Security for remote workers

What security challenges does your organisation face? How has the security threat landscape changed?

The dramatic shift towards remote working in the wake of COVID-19 has had an unfortunate side effect – an increase in cyber-crime. If businesses don’t take the appropriate steps needed to secure endpoints and protect data, then they risk being overrun by phishing and malware attacks in this new threat landscape.

With cyber-crime continuing its trend of increasing year on year, it is important to know the threats that businesses face and the best ways to mitigate them before they become a very real problem.

More devices mean more opportunities

Over recent years, digital transformation has largely been synonymous with the cloud. Being able to move business assets and sensitive data outside of the onsite network has been beneficial for businesses, especially those that operate globally and require better access. Wider use of the cloud means that more devices are in use, providing a wider potential attack surface.

Another consideration for IT teams is IoT devices, especially those operating over 4G or 5G. IoT devices such as printers, security cameras etc, are well-known for being easy to take advantage of, with 2019 alone seeing attacks on IoT devices rise by a shocking 300%. Limiting their use may be seen by some as being prudent rather than a technological step backward, but if your business relies on IoT then it is important that you don’t just plug them in and forget about them, as that’s what hackers are relying on.

Instead, you should be sure to regularly update associated software, set unique passwords, and ensure that they are using secure internet connections.

Remote workers need extra attention

Unsurprisingly, remote workers are a large target for phishing scams. A worrying 53% of businesses have seen email phishing attacks increase during the pandemic, with a third saying that they had fallen victim to successful attacks thanks to workers using their own, unprotected, equipment for work purposes.

Providing a company laptop that is limited to business use is one way to curb the risk of cyber-attacks, as access to personal emails can be limited, but any device will still have to be furnished with the correct security systems. According to Kaspersky, 23% of desktops and 17% of laptops provided for remote work in the UK came without any antivirus or cybersecurity software installed. When organisations are registering an average of 40 phishing attacks each day, installing antivirus software on every endpoint is the very least organisations should be doing.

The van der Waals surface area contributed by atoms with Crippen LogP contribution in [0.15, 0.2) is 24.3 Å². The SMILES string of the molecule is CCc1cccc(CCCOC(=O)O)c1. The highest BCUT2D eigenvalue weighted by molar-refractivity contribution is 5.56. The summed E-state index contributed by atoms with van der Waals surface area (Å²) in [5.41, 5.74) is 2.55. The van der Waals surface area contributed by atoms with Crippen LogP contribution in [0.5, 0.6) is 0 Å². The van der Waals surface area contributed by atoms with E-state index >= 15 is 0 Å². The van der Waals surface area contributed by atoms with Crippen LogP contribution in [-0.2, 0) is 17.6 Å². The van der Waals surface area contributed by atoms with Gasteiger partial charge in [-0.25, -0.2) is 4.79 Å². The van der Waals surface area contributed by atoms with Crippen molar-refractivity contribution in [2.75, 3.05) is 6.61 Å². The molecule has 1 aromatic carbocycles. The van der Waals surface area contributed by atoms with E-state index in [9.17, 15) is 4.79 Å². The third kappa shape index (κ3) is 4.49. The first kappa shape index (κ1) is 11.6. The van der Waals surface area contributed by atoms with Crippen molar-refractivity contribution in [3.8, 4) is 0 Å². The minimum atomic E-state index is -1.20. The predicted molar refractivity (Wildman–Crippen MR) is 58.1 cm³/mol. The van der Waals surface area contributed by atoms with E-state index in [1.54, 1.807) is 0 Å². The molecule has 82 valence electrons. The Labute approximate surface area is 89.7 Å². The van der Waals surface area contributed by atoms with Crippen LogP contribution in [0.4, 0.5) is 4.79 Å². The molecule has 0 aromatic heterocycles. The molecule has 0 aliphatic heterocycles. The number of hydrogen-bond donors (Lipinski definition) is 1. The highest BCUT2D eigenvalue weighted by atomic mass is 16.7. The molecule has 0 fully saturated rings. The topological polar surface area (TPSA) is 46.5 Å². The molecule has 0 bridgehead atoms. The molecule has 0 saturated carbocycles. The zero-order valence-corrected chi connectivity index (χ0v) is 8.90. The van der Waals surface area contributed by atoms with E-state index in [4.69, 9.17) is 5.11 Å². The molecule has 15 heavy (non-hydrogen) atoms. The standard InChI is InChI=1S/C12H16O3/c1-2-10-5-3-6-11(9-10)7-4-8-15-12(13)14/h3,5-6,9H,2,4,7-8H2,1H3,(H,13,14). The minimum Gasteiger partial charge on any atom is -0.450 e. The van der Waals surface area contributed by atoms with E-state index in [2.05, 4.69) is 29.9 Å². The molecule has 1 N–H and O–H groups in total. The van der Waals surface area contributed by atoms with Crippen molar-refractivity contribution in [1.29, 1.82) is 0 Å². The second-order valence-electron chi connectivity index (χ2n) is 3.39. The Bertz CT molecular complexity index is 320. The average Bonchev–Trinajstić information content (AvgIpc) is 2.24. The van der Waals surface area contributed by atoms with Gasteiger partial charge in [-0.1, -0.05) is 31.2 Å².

Secure remote worker solutions

Outdated software is a weak point

IT teams can easily keep track of when software needs to be updated when all the devices are centralised and ‘inhouse’. With remote working, it’s harder to keep on top of updates and patches, but they are vital to keeping out ransomware.

Constant updating is the only way to keep software safe from attack, as unpatched programs can be easily breached n order to install malicious systems such as cryptocurrency miners.

Installing updates may feel like something that can be put off, but it’s actually a really strong line of defence against cybercrime.

Countermeasures you need to have in place

In order to really counteract the growing threat of cybercrime, businesses need to be proactive in their measures and implement the right tools and processes.

Here’s the steps you should be taking:

Provide work-only hardware

It’s understandable that employees had to use their personal equipment during the earlier days of the pandemic, but if they’re still using unsecure, potentially shared equipment after a year then it’s imperative that they’re given company computers ASAP. Providing a means to keep work and personal activity separate will dramatically decrease the risk of falling prey to malware and phishing attacks.

Make training available

If employees don’t know how damaging the repercussions of opening a bad link can be, then it may be wise to invest in some training. Training can be general and cover all the bases, or it can be specific for different levels of the business and individuals with access to the most sensitive data and materials.

Implement a zero-trust policy

A zero-trust policy isn’t as scary or alienating as it sounds. In reality, implementing zero trust actually means creating better security by instructing staff to log into the company network via an encrypted VPN. Implementing two factor verification is another deceptively powerful line of defence, but if you want to take a step further then creating privilege environments is even safer. Essentially this means ring-fencing the most sensitive areas of the network with a separate log-in and keeping the ability to perform general day-to-day activities in a different location altogether. Another benefit of creating these privilege environments is that only those who need to access important data can do so.

Invest in security solutions

Endpoint detection and response software is invaluable for businesses today, as they will alert you and your IT teams to any changes in your network. That means that potential threats can be investigated and quashed before they have had a chance to embed themselves in your network and damage, or steal your data.

By following these steps, you will create a more robust defence against cybercrime for your business, keeping the network and your valuable data safe whether your staff are working from home or back in the office.